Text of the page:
And the engineer part of my brain said: It's going to flood, and at least a few people are going to die. The only question is where, and how much.

I've also studied roadway design and traffic flow, and even if there's not such an overly simple equation to show you, I know that if you made every highway single-direction flow out of town, and somehow got the residents of the city to move with military precision, with no breakdowns or accidents, you still couldn't evacuate four million people in less than two days, even if you wanted to.

Which meant that when the mayor of Houston (or the disaster response people) said that they were "taking a calculated risk" when they only ordered the evacuation of certain portions of the city, that's true, but it's only partially true. The other side of it is that they know that they can't evacuate the city that fast, and people with pretty good models for runoff and floods (like the aforementioned professor) know where it's going to flood first, so they move those people first.

* * * * * * * * * * * * * * * * *

Seven years ago this September, I remember having a similar moment about an impending disaster. I didn't see the first plane hit the world trade center, and I was hoping it was a particularly horrible accident. But when the second plane hit, I was sitting on my friend Brian's couch watching it on TV, and it was clear that this was deliberate.

I was stunned for a few minutes, wondering how on earth, and who... and then I started thinking about what was going on. Suddenly, the part of my brain that studied high-rise building design jumped over and overlaid itself on the part of my brain that had been an airport consultant for a few years, and I knew--I knew--that the towers were coming down.

I stared at the wall, and saw in my imagination the curves from the steel construction handbook that describe the strength of steel as a function of temperature. I saw, dancing before my eyes, the homework I had done in high-rise design and in structural stability class. And I turned to Brian and said, "Oh, God, they're gonna collapse."

It's just the mathematics of inevitability.

(by the way, it's not that I'm a particularly good or smart engineer. I'm certain that every one of my classmates came to the same conclusion, wherever they were scattered around the country, only they got there faster than I did)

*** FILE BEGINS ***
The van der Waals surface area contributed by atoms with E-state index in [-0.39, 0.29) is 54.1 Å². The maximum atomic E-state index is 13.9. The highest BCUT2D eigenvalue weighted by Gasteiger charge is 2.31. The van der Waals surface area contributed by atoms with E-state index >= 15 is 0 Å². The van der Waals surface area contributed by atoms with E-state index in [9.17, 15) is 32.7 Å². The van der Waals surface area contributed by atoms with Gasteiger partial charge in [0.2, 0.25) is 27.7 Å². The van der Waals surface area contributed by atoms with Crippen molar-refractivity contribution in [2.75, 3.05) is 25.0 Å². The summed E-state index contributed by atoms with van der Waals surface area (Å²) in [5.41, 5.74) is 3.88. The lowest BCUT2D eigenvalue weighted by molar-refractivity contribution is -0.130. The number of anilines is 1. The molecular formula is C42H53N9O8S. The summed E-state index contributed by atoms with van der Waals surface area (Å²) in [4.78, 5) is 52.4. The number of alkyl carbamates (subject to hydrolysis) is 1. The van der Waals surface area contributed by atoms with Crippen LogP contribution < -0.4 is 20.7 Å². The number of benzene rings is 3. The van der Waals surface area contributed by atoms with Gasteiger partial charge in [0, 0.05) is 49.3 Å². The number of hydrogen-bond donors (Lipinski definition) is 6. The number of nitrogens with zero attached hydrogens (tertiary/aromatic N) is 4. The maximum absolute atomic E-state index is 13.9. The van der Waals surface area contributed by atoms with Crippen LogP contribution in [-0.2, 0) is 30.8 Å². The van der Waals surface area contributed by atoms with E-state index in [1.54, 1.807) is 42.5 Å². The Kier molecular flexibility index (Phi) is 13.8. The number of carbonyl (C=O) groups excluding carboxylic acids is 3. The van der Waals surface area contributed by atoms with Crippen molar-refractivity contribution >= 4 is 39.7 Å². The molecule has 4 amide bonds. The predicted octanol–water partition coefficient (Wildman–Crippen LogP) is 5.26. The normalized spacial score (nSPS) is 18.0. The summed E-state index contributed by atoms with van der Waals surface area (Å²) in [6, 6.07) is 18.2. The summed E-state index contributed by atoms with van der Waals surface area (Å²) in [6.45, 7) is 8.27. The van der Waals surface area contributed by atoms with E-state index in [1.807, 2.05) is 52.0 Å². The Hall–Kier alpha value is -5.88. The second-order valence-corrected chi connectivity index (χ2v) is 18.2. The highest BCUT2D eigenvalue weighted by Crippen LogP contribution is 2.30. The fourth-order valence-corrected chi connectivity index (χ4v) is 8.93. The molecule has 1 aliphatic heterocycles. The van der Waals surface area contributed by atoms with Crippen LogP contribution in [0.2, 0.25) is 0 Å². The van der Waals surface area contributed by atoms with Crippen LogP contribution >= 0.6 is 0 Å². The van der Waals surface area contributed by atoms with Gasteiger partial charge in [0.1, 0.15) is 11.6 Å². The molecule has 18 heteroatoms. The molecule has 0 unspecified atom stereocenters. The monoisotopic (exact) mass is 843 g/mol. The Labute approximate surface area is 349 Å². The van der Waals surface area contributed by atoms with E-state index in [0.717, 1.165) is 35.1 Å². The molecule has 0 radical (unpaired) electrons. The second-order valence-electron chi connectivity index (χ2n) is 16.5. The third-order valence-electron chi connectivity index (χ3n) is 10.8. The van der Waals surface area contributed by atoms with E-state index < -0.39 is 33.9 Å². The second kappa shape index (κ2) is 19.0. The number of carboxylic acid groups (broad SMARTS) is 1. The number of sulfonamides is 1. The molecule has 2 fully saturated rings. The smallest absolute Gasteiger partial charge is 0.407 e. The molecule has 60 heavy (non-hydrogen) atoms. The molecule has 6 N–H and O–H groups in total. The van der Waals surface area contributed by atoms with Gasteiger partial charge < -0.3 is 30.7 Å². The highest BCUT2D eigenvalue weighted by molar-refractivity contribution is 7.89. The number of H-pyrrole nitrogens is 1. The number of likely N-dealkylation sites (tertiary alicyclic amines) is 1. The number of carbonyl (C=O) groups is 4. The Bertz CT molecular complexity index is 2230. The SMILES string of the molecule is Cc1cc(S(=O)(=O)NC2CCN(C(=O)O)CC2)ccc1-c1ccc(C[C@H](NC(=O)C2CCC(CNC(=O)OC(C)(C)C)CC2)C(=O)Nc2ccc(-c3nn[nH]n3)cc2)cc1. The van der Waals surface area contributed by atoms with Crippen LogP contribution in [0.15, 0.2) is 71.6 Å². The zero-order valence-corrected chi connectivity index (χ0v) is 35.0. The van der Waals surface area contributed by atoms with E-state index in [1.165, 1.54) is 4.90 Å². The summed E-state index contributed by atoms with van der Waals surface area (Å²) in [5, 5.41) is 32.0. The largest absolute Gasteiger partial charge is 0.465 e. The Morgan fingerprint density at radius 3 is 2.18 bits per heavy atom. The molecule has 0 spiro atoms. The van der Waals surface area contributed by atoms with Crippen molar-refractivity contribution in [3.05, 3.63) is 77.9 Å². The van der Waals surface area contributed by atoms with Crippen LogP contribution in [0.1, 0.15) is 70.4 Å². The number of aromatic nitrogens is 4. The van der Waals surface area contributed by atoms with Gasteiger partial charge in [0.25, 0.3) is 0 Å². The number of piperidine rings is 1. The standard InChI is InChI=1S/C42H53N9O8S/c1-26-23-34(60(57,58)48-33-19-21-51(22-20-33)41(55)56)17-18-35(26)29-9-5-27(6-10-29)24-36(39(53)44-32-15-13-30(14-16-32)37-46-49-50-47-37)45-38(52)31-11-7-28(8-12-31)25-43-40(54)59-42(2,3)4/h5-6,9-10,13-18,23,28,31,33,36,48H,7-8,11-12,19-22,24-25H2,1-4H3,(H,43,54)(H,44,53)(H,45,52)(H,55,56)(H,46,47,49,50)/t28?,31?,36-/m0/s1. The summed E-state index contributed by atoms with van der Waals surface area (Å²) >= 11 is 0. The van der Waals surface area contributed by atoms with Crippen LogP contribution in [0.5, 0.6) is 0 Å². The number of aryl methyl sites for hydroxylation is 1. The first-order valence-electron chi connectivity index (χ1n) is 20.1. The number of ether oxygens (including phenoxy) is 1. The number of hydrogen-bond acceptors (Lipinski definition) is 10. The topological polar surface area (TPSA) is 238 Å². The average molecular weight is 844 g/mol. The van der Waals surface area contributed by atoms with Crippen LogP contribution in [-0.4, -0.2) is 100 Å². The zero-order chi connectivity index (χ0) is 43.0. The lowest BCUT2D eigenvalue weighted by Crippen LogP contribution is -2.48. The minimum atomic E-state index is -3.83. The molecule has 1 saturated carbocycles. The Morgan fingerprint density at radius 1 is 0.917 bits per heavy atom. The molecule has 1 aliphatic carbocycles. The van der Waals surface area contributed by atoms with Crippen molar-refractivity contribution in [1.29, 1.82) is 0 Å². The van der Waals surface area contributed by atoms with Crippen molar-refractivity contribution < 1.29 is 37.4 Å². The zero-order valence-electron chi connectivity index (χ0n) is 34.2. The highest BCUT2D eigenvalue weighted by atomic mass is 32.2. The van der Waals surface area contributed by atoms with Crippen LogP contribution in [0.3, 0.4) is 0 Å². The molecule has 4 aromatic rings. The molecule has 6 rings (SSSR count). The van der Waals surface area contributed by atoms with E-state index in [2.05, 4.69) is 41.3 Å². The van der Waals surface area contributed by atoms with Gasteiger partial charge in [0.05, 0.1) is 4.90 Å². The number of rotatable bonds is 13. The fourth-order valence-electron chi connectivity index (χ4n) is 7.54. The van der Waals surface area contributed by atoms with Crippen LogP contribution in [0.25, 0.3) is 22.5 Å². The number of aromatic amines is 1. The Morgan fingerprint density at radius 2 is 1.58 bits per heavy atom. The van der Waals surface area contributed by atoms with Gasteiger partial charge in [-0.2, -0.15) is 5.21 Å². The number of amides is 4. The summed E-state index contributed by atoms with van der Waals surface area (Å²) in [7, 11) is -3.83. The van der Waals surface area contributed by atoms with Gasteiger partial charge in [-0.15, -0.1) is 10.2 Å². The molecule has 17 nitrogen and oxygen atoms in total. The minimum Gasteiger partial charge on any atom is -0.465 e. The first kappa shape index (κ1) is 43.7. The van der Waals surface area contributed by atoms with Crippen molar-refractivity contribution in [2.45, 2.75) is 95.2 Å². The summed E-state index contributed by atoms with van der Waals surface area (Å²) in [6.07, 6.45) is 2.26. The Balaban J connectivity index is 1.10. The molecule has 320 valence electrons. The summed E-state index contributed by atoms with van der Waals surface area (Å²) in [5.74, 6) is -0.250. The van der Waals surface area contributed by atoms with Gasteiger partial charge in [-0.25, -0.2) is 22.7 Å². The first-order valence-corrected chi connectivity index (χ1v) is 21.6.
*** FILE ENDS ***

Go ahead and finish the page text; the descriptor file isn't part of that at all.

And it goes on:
I got up to call my only friend who worked in the World Trade Center, and got as far as picking up the phone, before realizing that he's pretty smart guy, and was (if he was even in the office that day) already on his way out of the building. I put the phone back down, and went and sat back down on the couch, and waited for the horrible scene I knew was coming.

* * * * * * * * * * * * * * * * *

When a city floods, whose fault is it?

You can't blame the hurricane. It didn't decide to turn North, it just happened.

You can't really blame the city engineers, either. They designed a bayou system for Houston that will handle some tremendous storms. If I remember right, Braes Bayou is designed for the five-hundred year storm. (That means a storm of such intensity that it occurs, on average, once every five hundred years) But it was designed for a five-hundred-year storm in the city in which it was built... and Houston kept growing. Several years later, the runoff from all that extra pavement still flows downhill (such as that is in Houston), and it gets to the creeks and ditches and bayous as intended, but there's more of it than there used to be.

So who's to blame now? Should we tell Mrs. Martinez on the west side of the city that she is not allowed, after all, to realize her dream of owning a house in America? Should we forbid St. Martin's from constructing their enormous new worship space? Make the members of Second Baptist Church park on the grass rather than paving over a parking lot the size of Massachusetts?

Even if maybe we should say some of those kinds of things, we probably won't..because this is basically a free country, and people are going to do what they're going to do. There are laws in place in many inhabited areas that require new construction to be offset by the creation of retention ponds, which makes me feel a little better. But there are plenty of good people who find ways around those laws, or who ignore them because constructing the water retention areas are sometimes expensive.

It's old news by now, but I guess we have to keep saying it. We must recognize that our lives are interconnected. What I do matters.

We breathe the same air, we share the same water supply. When I cut down a tree, we all have a tiny bit less oxygen to breathe. And when I pave over the land, there are people (literally) downstream who are affected.